Now we will look at a more real world example:
using System;
namespace BitShiftProductions
{    
    public delegate bool MeetsCriteria(int[] intValues);
    public delegate void TargetTester();
    public class IntegerMaster
    {
        private int[] integers;
        public IntegerMaster(int[] ints){integers = ints;}
        public void DoMyIntegersMeetCriteria(MeetsCriteria funcVal)
        {
             if(funcVal(integers))             
                 Console.WriteLine("Meets Criteria For : " + funcVal.Method);             
            else
                Console.WriteLine("Does Not Meet Criteria" + funcVal.Method);
        }
    }    
    public class Program
    {
        static bool AreMultiplesOfTwo(int[] integers)
        {
            for(int i=0;i<integers.Length;i++)
            {
                if(integers[i]%2 != 0)
                    return false;
            }
            return true;
        }
        static bool GreaterThanTen(int[] integers)
        {
            for(int i=0;i<integers.Length;i++)
            {
                if(integers[i] <= 10)
                    return false;
            }
            return true;
        }
        static void PrintValues(TargetTester tester)
        {
            Console.WriteLine("Method of : " + tester.Target);
            tester.Invoke();
        }
        public static void Main(string[] args)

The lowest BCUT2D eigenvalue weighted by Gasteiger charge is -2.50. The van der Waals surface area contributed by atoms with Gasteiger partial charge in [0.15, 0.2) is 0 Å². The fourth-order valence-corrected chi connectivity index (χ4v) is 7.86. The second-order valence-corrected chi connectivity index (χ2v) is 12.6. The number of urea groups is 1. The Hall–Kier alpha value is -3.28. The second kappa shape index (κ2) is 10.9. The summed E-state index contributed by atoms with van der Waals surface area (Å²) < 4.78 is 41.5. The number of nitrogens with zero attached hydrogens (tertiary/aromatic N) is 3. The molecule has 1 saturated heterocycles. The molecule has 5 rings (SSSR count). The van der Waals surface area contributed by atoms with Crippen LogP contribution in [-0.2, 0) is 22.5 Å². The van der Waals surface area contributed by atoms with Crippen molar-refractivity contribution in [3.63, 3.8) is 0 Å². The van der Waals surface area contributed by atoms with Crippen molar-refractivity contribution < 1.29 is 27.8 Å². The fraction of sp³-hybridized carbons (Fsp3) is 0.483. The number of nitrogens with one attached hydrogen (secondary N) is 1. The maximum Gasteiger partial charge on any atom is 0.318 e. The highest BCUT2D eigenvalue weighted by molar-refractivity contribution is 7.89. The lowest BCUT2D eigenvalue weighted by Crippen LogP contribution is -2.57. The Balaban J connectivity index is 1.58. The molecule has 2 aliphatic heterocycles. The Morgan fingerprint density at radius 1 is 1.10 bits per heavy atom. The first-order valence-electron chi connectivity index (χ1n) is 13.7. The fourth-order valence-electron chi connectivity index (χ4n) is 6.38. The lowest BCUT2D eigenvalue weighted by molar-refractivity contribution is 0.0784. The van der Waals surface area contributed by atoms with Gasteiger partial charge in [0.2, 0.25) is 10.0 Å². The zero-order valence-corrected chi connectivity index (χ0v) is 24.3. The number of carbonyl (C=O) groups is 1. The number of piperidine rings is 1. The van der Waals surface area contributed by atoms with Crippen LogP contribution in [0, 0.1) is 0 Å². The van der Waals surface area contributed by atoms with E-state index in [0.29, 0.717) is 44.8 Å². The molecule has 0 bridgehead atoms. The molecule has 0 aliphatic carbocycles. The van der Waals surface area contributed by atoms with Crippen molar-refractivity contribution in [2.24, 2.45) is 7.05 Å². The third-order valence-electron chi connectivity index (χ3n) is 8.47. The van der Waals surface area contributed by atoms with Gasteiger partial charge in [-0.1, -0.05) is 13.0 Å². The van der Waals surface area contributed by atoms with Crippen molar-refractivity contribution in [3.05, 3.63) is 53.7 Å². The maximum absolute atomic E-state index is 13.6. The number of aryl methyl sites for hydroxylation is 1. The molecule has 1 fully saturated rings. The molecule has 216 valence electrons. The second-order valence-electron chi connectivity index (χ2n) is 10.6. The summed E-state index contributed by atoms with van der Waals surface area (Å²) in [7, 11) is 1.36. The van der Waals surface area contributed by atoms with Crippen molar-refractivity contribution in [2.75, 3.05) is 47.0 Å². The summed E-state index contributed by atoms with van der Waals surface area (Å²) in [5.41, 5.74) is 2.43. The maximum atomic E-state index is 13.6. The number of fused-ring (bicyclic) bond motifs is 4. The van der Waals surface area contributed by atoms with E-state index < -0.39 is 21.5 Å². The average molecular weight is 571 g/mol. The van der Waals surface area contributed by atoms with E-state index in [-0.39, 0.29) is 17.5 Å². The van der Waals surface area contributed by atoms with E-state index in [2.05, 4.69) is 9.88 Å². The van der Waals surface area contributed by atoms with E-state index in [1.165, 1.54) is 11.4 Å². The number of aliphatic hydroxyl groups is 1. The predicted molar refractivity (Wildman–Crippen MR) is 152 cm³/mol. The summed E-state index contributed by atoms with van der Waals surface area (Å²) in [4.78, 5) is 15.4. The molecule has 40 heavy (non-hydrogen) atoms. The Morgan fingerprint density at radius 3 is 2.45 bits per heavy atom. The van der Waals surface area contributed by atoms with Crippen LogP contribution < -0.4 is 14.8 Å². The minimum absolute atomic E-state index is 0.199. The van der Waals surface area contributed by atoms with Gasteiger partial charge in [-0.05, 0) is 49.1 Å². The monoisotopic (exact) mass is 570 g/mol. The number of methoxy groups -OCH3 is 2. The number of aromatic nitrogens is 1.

{
            IntegerMaster ima = new IntegerMaster(new int[]{6,18,2,14,32,64,44});
            ima.DoMyIntegersMeetCriteria(AreMultiplesOfTwo);
            ima.DoMyIntegersMeetCriteria(GreaterThanTen);
            PrintValues(ima.PrintIntegers);
        }
    }
} 
Output:
Meets Criteria For : Boolean AreMultiplesOfTwo(Int32[])
Does Not Meet CriteriaBoolean GreaterThanTen(Int32[])
Method of : BitShiftProductions.IntegerMaster
Value at 0 = 6
Value at 1 = 18
Value at 2 = 2
Value at 3 = 14
Value at 4 = 32
Value at 5 = 64
Value at 6 = 44
Now let's look at what 'delegate chaining' is.
Delegate chaining is a feature that basically allows us to call a list of functions one after another in the order we added them and is a really useful feature especially when starting to work with events in C#.
For adding a new function to the delegate object 
syntax:
delegateObject += function;
For removing a previously added function from the delegate object 
syntax:
delegateObject -= function;
using System;
namespace BitShiftProductions
{    
    public delegate void Display();
    
    public class Program
    {